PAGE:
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Grafted tomatoes give you the same great flavors and colors of other homegrown tomatoes but the big difference is in the hearty root stock that benefits their growth. Just like roses and fruit trees, tomato plants are mated or fused to a vigorous root stock to provide maximum nutrition availability to the plant and fruit. There are several wonderful benefits of the grafting process including superior disease resistance, increased fruit productivity and size as well as increased brix levels (sugar content). It also increases the plant's tolerance to hot and cold temperatures, providing a long growing season.

 

Because grafted tomatoes grow a bit differently, I've put together a few planting tips for you. Follow these instructions (especially the first one) for grafted tomato success!

graftedtomato

 

Do not plant grafted tomatoes too deeply:

This is the most important planting tip!Make sure that the graft line or scar across the stem appears at the base of the plant above the soil line. Soil should never be placed above this line or you will lose all the benefits of the graft. We usually plant regular tomatoes quite deeply but, in order to ensure the benefits of the graft, you must not bury the graft line when planting. Take a close look at your stem and find the graft line (see the photo above). Just keep the line in your sight as you plant and you are on your way to success!

Add amendments to the planting hole:

Before planting your grafted tomato, give it a boost of nutrition and beneficial microbes by adding in your favorite amendments and fertilizers. I recommend using Espoma Tomato-tone, John and Bob's Optimize, Maximize and Nourish as well as some good, old fashioned compost. Just a handful of each and your tomato growth will be exponential!

tomatoplant 

Stake and support them right away:

Employ a LARGE stake or tomato cage. Grafted tomato plants can grow up to 30% larger than regular tomatoes so support is essential. If possible, look for stakes that are at least 8 feet tall and 2 inches in diameter. The average cone-shaped cage will NOT be enough to hold these plants up by harvest time. Install your support system right after you transplant your starts. This is to prevent root damage. As soon as a tomato is planted, it begins shooting out new roots horizontally across the soil. If you wait a few weeks to drive stakes into the ground around your start, you run a high risk of damaging those new roots. So, stake those tomatoes early using strong, sturdy support.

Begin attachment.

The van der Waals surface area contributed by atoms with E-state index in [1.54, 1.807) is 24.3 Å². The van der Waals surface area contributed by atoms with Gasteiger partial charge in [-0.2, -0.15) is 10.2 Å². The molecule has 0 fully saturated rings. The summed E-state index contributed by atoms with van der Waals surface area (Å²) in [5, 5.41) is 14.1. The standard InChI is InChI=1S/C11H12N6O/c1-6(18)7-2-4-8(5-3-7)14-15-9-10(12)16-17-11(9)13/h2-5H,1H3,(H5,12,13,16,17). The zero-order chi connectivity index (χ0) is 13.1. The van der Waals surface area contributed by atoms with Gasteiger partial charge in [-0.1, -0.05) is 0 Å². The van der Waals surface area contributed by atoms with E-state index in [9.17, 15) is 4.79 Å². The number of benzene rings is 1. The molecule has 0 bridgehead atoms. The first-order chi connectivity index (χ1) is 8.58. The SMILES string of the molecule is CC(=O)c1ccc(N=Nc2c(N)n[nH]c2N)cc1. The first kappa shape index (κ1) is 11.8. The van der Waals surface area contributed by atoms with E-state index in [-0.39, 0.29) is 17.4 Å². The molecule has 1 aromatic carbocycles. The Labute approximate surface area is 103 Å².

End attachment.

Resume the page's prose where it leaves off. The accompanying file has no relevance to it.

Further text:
Pruning is recommended:

Prune to the fifth leave section then allow the plant to produce a second runner (allow a sucker to form a "V" and allow it to grow as a second main stem). Prune any lower branches keeping them away from the ground. These lower branches can root, effectively losing the benefit of the graft.

Use Large Containers: If you are planting these in containers, use one that a soil volume of at least 20 gallons. Remember larger the plant, larger the root system and grafted tomatoes have enormous root systems!

sgoto

Gotomato is the business and brainchild of Steve Goto, the Tomato King! Get more planting and growing tips on Steve's blog at Gotomato.us.com and stay tuned to my  Facebook page for more tomato advice!

Steve Goto has been highly influential in introducing heirloom tomatoes to the mainstream market. In the 1980’s, he single-handedly brought heirlooms to the forefront, in southern California, by growing and selling hundreds of varieties. Now, the market for heirlooms has grown tremendously. He is an experienced and highly-qualified tomato and gardening lecturer, as well! Steve tours the west coast, and places beyond, educating the masses on the wonders of tomatoes and other delicious plants. Steve lectures on organic growing techniques, insect and disease control, soil care and much more for not only tomatoes but eggplants, peppers and other heirloom and unusual vegetables.  

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About the Author
Steven Goto
Author: Steven Goto
Experienced grower over 30 years. We are experts provide solutions for growing, logistics, irrigation, pest management, fertilization, climate and disease.
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